When you think of the defining head gear of ancient Greece, the Spartan or Corinthian helmet is most likely the first to enter your mind. After all, these types tend to be the typical ones seen in film and other media. However, Greek helmets were vast in their assortment. Thus it hardly seems fair to call either one of these the dominant Greek helmet of the day. In taking a closer examination of ancient Greek style, you will notice similarities in each Greek helmet, as well as aspects that set them apart. In addition, the different styles are telling of the territories conquered and ruled by Greek warriors.
The Corinthian helmet is believed to be the first Greek helmet to emerge in ancient Greece. Its major appearance is in the 8th century BC, but archeological finds show its first sightings much earlier. It originated from the city-state of Corinth and was worn both in and out of battle. It was made of bronze and characterized by full face coverage with limited visibility. Later versions expanded visibility and the inclusion of protection for the back of the head and neck. It had a solid run into the 1st century AD. Bearing strong resemblance to the Corinthian helmet was the Spartan helmet. Its design was basically the same, but with shorter cheek guards.
As an improvement from the Corinthian helmet came the Chalcidian helmet, which had widespread use during the 4th and 5th centuries BC. It is believed to have emerged from the European city-state of Chalcis, although there is debate over this claim. This piece was made of bronze and offered better visibility and hearing than the Corinthian. It was shaped like a hemispherical dome with two hinged cheek pieces, a nose guard, a nose guard, and loops on the sides to fit the ears. This helmet was often decorative with etchings or elaborate designs and protrusions, such as combs, on the top. The Chalcidian helmet later gave rise to the Attic helmet, which was almost identical, but lacked a nose guard.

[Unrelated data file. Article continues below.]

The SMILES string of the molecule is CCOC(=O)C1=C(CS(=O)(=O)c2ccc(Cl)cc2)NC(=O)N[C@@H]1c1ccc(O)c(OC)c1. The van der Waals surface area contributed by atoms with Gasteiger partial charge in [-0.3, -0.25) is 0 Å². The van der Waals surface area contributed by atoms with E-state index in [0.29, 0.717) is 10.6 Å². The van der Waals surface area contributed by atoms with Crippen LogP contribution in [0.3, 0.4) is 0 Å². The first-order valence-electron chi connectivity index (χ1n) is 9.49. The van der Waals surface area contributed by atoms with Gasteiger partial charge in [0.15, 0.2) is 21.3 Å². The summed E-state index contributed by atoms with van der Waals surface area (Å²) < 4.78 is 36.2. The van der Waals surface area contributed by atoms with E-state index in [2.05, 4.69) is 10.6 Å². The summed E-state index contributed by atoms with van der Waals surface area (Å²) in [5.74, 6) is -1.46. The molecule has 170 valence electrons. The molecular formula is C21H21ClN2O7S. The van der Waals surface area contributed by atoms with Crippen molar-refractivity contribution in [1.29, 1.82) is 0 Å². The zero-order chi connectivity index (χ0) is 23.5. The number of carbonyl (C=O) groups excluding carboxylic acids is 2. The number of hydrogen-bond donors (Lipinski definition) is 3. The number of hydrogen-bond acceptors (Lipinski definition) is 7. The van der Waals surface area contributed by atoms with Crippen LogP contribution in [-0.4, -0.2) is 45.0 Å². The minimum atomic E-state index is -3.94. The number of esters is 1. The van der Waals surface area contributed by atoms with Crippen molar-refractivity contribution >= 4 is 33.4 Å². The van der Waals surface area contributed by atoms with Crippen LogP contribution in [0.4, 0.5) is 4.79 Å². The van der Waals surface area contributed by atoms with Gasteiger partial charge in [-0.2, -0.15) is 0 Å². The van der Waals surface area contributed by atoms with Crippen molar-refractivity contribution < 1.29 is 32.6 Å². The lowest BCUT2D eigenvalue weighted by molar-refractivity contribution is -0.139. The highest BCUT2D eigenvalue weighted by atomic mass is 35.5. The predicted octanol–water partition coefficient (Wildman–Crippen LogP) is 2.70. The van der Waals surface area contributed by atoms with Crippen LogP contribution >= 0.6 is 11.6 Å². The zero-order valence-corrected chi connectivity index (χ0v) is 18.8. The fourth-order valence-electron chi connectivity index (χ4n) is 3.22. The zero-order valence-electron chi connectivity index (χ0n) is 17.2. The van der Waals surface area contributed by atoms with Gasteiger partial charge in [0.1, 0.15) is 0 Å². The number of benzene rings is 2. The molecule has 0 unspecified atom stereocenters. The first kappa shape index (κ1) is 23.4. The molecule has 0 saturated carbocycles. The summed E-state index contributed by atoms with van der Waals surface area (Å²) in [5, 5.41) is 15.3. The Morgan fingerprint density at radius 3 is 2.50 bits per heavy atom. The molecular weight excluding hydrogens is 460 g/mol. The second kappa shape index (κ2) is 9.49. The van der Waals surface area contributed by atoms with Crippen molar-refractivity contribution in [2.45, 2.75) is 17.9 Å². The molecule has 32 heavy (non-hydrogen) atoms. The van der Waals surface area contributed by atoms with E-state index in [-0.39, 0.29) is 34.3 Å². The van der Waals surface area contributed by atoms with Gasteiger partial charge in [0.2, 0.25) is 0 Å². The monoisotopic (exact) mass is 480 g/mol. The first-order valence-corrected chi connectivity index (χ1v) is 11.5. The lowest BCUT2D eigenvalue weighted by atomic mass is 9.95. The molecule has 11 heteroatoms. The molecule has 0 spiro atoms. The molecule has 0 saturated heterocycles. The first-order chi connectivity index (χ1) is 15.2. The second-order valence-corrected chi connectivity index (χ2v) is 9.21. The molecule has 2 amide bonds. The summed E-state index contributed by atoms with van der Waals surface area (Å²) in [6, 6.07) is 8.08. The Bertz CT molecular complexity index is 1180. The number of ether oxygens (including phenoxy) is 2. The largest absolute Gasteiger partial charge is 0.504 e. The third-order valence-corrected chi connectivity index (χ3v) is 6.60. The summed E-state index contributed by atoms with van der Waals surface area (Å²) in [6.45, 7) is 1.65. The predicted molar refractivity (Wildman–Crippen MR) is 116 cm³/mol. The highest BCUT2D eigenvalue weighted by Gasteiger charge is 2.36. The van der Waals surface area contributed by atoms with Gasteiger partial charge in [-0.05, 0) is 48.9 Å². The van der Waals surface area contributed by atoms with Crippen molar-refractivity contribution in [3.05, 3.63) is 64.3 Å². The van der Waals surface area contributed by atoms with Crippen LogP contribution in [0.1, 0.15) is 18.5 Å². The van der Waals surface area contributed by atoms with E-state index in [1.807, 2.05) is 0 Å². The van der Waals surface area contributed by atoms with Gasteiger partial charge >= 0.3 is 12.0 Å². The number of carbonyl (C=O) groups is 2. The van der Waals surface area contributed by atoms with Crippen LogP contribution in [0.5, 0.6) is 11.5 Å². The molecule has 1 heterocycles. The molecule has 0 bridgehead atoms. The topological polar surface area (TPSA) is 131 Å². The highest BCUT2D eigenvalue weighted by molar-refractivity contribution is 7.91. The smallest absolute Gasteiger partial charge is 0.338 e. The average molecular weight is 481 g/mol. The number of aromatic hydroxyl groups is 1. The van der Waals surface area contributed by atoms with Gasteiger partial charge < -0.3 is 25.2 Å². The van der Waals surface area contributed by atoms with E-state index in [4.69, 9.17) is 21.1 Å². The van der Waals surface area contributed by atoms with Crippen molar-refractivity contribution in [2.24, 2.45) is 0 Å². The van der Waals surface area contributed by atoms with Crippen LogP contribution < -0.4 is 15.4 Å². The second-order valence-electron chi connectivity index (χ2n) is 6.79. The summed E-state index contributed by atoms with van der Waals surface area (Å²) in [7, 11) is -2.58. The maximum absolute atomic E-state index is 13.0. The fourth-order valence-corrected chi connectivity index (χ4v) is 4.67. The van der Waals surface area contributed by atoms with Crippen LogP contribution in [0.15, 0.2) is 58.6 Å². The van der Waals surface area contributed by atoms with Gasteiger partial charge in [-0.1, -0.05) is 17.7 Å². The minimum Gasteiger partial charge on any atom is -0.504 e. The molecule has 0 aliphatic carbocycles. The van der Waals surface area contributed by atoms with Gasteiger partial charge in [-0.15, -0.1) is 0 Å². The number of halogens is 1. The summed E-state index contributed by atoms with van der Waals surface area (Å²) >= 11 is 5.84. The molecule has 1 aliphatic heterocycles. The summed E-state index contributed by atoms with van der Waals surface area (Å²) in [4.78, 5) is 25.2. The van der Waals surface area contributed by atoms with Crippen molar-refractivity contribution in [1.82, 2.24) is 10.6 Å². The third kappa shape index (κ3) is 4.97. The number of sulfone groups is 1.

Another familiar Greek helmet is the Illyrian helmet which came into prominence in the 7th and 8th centuries BC. Developed in the Peloponnese, this bronze head gear was open faced and comprised of two pieces joined together at the crown. Though visibility was good, hearing was impaired in the earliest design. Later variations improved on its audible nature and also incorporated coverage for the full head and neck. Ridges along the sides were also characteristic of this style and aided in extra reinforcement.
In terms of classic Greek helmet types, the Phrygian helmet is as classic as it gets, especially since it originated in Classical Greece. This bronze head gear was worn all throughout the Mediterranean. It is characterized by a high and forward pointing apex attached to the skull. The apex served to protect the upper part of the face and shield the eyes. Another distinct part of this helmet were the large cheek pieces that were so prominent that they often met at the center with just enough space for the eyes and nose to stick out. The Phrygian endured from the Classical era into the Hellenistic period.
In addition to the styles discussed here, Greek helmet designs had many other variations. While the basic designs served as the foundation, it is still nearly impossible to define the head gear of ancient Greece with just one type of Greek helmet. This is indeed a testament to the sharp minds and innovation of the Greeks.